And beyond that still, Bert Roughton, who was the AJC editor handling this story (and all non-sports stories around the Games) told D’Alessandro this doesn’t hold up:

What is whispered into Wilde’s ear by Hamm in the movie “was actually a long complicated conversation” from multiple sources that Scruggs pieced together from various pieces of intel,” Roughton said.
“We held the story for a day or so to do a pretty tough verification; there’s no way in the process that she managed to have sex with a source,” said Roughton, who worked closely with Scruggs for more than a year.

…“When a reporter trades sexual favors for a story, their career is over. If I ever thought for one second that Kathy did anything inappropriate, I would have seen to it that she was fired in 24 hours,” Roughton said.“To defame a dead woman and to accuse her of doing the worst thing in her profession is just cruel,”  the former editor added. “To convict her of the mortal sin of trading sex for a story, it’s the worst thing conceivable you can do to a journalist. It’s one thing to debate the journalist, but to destroy someone’s reputation eternally — because for the rest of time, this movie will be out.”

It’s also worth noting that while the AJC’s overall handling of the Jewell story is absolutely up for debate, specifically on how they decided to report on an ongoing investigation, a crucial element here is that it was not the newspaper declaring on their own that Jewell was a suspect, but the newspaper reporting that the FBI considered him a suspect. Scruggs (and Ron Martz, who shared a byline with her on the first key story in this case) reported what law enforcement was considering, and the FBI in particular considered Jewell a key suspect at that point. And it’s also notable that while other media outlets (including CNN, NBC, and The New York Post) settled libel lawsuits from Jewell and his heirs, the AJC did not, and they won in court in 2012 when the Georgia Supreme Court elected not to review an appeal of a lower-court decision that the paper did not commit libel:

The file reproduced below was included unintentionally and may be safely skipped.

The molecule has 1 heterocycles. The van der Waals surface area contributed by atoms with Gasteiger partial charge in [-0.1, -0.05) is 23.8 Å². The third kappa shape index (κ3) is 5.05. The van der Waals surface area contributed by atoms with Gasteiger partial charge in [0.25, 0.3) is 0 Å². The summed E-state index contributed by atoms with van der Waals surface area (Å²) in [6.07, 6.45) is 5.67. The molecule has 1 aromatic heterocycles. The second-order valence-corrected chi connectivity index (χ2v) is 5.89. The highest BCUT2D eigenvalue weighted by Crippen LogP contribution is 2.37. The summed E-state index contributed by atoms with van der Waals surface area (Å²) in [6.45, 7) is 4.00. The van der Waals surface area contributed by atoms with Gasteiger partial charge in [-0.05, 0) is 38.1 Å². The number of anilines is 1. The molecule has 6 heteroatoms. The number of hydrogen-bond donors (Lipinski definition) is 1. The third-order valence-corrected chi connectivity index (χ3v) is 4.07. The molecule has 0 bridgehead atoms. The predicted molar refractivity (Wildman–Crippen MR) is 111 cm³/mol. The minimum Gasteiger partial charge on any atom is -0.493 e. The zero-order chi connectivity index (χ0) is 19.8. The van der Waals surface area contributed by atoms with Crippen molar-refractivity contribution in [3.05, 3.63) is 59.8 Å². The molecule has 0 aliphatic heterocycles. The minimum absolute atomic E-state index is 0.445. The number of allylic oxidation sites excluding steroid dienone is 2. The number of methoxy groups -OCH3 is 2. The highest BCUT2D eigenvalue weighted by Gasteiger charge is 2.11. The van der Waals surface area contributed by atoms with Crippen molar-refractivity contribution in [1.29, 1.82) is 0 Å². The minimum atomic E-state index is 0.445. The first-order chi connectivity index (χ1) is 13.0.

In July, the Court of Appeals found the Journal-Constitution truthfully reported on a criminal case and such reporting is not actionable in a libel case, said the newspaper’s attorney Peter Canfield.

The court found that, “because the articles in their entirety were substantially true at the time they were published – even though the investigators’ suspicions were ultimately unfounded – they cannot form the basis of a defamation action against the Media Defendants.”

The reporting around the Jewell case can be debated and dissected, as it has been ever since the event, but it’s particularly remarkable that this film has made this assertion about Scruggs trading sex for information on this case when no one else appears to have ever suggested that. And it’s also remarkable that Ray is doubling down on this, but not providing any more information on why he would make that suggestion and if there’s anything to support it. It’s not a good look for him or for the film, and it’s only going to further the backlash towards it. But credit to D’Alessandro and Deadline for exploring this story fully and presenting evidence contradicting Ray’s comments rather than just running with them. It’s quite ironic that a film supposedly about media mistakes, bad assumptions and unproven assertions is making more of those assumptions and assertions, and doubling down on them when they’re questioned.

[Deadline; Billy Ray photo from KCRW]

About Andrew Bucholtz

Andrew Bucholtz is a staff writer for Awful Announcing.